How Sweet It Is

by Jenna Bell-Wilson, PhD, RD, LD and Susan Hanselman on Sep 01, 2005

Answers to frequently asked questions about sugar and artificial sweeteners.

Natural and artificial sweeteners continue to find their way onto the tips of people’s tongues. In fact, so many new sweeteners have made their way to market that the American Dietetic Association (ADA) released a Position Paper in 2004 to help nutrition experts educate consumers on the health implications of these products (ADA 2004).

With all this sweet talk, it’s no wonder that our clients are confused about which sweeteners to use and which to avoid. That’s why we are offering the following answers to the most common questions that our own clients pose about sweetener use.

Question: Are foods that contain artificial sweeteners healthier than those that use natural sugar?

Answer: Consuming products that contain artificial sweeteners instead of pure sugar can be an effective way for clients to control their weight and even to manage conditions like diabetes, if used in moderation. Artificial sweeteners enhance the taste of foods and beverages without adding the extra calories that natural sugar would provide. However, consumers do need to use artificial sweeteners judiciously. Many artificially sweetened products, such as hot cocoa mixes, frozen desserts and baked goods, contain empty calories without offering the additional nutritional benefit of pure sugar. While the calories in artificial sweeteners do provide needed energy, extra pounds can still creep up on you if the energy consumed exceeds what you use. The bottom line for clients is to read food labels carefully in order to determine the number of calories per serving, regardless of whether the sweetener used is natural or artificial.

Question: Is there any new research on the safety of artificial sweeteners?

Answer: The U.S. Food and Drug Administration (FDA) has issued a list of acceptable food additives, which it calls “generally recognized as safe” (GRAS) (FDA 1998). See “Sweet Options” on page 81 for the artificial sweeteners that meet the GRAS standard.

Despite this government sanction, however, clients still raise concerns about any potential link between cancer and artificial sweeteners, especially aspartame and saccharin. According to the National Cancer Institute (NCI), such concerns have not been supported in controlled human studies (NCI 2003). In addition, the FDA points to scientific evidence that aspartame in particular does not contribute to brain tumor development (Henkel 2004). Moreover, after investigating the relationship between saccharin consumption and bladder cancer risk, the NCI determined that there was insufficient evidence for concern (NCI 2003). Other researchers who reviewed epidemiological studies linking saccharin to bladder cancer also found no cause for concern in human subjects (Weihrauch & Diehl 2004). However, more studies are needed to consider whether these study findings apply to “heavy” saccharin users (those who consume six or more servings of saccharin or two or more 8-ounce servings of diet drinks daily) (NCI 2003).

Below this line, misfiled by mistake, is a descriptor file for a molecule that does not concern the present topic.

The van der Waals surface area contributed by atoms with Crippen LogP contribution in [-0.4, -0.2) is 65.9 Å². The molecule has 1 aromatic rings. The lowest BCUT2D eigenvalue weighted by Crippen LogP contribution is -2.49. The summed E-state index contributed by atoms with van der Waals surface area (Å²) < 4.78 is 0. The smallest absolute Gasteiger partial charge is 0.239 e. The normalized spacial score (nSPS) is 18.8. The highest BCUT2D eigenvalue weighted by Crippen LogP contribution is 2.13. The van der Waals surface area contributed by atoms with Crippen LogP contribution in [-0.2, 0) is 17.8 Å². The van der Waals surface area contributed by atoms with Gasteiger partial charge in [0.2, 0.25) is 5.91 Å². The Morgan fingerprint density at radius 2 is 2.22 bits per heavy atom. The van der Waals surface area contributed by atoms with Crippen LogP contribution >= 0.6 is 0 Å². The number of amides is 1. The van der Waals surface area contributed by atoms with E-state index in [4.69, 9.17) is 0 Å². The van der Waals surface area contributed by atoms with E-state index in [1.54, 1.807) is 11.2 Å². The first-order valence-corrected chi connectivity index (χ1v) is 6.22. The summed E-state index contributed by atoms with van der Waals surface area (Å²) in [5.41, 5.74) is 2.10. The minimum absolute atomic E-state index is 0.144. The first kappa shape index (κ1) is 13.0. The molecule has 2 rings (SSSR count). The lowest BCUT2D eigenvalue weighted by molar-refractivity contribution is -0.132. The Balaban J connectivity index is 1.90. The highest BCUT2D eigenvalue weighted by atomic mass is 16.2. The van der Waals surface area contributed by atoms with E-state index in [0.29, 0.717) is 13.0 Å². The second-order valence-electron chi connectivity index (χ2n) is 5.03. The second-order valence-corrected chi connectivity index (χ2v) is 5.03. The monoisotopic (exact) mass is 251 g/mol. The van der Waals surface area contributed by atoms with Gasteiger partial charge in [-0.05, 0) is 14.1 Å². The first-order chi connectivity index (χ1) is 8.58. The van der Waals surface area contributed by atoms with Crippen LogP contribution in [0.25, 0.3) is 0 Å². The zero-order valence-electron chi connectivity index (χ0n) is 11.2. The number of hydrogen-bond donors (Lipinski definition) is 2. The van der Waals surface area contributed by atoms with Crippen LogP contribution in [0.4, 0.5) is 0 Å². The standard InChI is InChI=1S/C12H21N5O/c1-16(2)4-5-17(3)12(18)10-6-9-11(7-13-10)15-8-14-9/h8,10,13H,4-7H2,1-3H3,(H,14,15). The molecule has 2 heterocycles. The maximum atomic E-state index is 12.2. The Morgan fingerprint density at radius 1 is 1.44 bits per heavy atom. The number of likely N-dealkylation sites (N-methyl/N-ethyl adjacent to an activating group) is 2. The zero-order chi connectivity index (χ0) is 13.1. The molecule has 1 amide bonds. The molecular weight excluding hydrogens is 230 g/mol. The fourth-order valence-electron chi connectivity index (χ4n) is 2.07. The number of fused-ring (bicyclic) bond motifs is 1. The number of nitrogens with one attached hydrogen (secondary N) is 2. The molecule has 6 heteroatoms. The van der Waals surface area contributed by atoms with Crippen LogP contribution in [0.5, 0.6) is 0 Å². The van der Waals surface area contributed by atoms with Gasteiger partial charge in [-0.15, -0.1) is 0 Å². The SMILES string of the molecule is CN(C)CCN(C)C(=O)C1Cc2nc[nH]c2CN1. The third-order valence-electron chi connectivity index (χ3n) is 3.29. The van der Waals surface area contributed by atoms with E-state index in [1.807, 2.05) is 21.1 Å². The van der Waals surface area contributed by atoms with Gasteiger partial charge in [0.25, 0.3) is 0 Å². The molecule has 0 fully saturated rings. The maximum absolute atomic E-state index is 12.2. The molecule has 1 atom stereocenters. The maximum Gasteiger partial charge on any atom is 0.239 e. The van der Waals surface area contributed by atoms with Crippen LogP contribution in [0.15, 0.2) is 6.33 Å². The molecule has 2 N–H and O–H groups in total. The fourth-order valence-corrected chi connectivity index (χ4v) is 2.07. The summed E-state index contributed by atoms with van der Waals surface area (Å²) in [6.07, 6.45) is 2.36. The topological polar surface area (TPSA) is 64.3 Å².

In light of the existing scientific literature, warning labels were removed from saccharin’s packaging in 2000 because of insufficient data supporting a risk to humans (NCI 2003). Furthermore, the ADA’s 2004 Position Paper on artificial sweeteners concluded that consumers can safely enjoy products with these sweeteners in combination with a well-balanced diet (ADA 2004). That said, clients need to understand that the key is moderation when it comes to any sweetener. The goal should be to eat a varied and balanced diet that includes whole, unprocessed foods. This cannot be achieved if you are focusing solely on foods that contain artificial sweeteners.

Question: Is Splenda® a form of sugar, and is it safe to use, especially for diabetics?

Answer: Certain types of Splenda are actually a blend of natural sugars, such as maltodextrin and sucralose (Hanko & Rohrer 2004). Sucralose is 600 times sweeter than sugar yet contains no calories (Henkel 2004). However, products made with Splenda can vary greatly in terms of ingredients and calories. For example, Splenda Sugar Blend for Baking differs from Splenda No Calorie Sweetener or Splenda Granular, in that the baking variety does contain sugar and, thus, calories. A half-cup of Splenda Sugar Blend for Baking replaces a full cup of sugar; in those amounts the Splenda contains 384 calories and 96 grams (g) of carbohydrate, whereas the sugar contains 768 calories and 192 g of carbohydrate (

As far as the safety of Splenda products goes, more than 100 scientific studies indicate that the product is safe for use by humans (FDA 1998). More than 50 countries have approved the use of sucralose, which has been widely used in Canada and Australia since the early 1990s (Grotz et al. 2003). Splenda has been available in the United States since 1998 and was approved by the FDA as a general-purpose sweetener in 1999 (Henkel 2004). Prior to its approval, literally hundreds of studies were reviewed for evidence of carcinogenic, reproductive and neurological effects in animals and humans (FDA 1998).